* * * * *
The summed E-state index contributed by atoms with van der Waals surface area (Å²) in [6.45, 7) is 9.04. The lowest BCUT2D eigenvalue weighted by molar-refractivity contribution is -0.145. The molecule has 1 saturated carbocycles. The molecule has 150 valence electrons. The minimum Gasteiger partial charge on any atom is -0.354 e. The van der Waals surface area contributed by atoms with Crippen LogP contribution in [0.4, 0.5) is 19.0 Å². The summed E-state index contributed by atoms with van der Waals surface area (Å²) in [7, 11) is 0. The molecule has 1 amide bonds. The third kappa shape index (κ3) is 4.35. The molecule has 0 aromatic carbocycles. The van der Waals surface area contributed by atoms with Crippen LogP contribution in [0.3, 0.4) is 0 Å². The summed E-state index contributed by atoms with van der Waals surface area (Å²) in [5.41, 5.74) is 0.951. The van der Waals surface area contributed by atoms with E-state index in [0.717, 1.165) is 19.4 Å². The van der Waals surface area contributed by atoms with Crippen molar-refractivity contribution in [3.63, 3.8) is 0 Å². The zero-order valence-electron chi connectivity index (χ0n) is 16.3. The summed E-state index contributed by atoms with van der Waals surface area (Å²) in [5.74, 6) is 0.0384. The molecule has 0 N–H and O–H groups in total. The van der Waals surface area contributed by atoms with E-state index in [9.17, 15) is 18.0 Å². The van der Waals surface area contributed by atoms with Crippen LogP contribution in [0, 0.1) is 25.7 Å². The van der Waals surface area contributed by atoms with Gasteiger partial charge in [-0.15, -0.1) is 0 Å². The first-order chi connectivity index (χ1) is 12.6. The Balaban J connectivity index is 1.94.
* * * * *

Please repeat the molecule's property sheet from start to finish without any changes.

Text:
The summed E-state index contributed by atoms with van der Waals surface area (Å²) in [6.45, 7) is 9.04. The lowest BCUT2D eigenvalue weighted by molar-refractivity contribution is -0.145. The molecule has 1 saturated carbocycles. The molecule has 150 valence electrons. The minimum Gasteiger partial charge on any atom is -0.354 e. The van der Waals surface area contributed by atoms with Crippen LogP contribution in [0.4, 0.5) is 19.0 Å². The summed E-state index contributed by atoms with van der Waals surface area (Å²) in [7, 11) is 0. The molecule has 1 amide bonds. The third kappa shape index (κ3) is 4.35. The molecule has 0 aromatic carbocycles. The van der Waals surface area contributed by atoms with Crippen LogP contribution in [0.3, 0.4) is 0 Å². The summed E-state index contributed by atoms with van der Waals surface area (Å²) in [5.41, 5.74) is 0.951. The van der Waals surface area contributed by atoms with E-state index in [0.717, 1.165) is 19.4 Å². The van der Waals surface area contributed by atoms with Crippen molar-refractivity contribution in [3.63, 3.8) is 0 Å². The zero-order valence-electron chi connectivity index (χ0n) is 16.3. The summed E-state index contributed by atoms with van der Waals surface area (Å²) in [5.74, 6) is 0.0384. The molecule has 0 N–H and O–H groups in total. The van der Waals surface area contributed by atoms with E-state index in [9.17, 15) is 18.0 Å². The van der Waals surface area contributed by atoms with Crippen LogP contribution in [0, 0.1) is 25.7 Å². The van der Waals surface area contributed by atoms with Gasteiger partial charge in [-0.15, -0.1) is 0 Å². The first-order chi connectivity index (χ1) is 12.6. The Balaban J connectivity index is 1.94.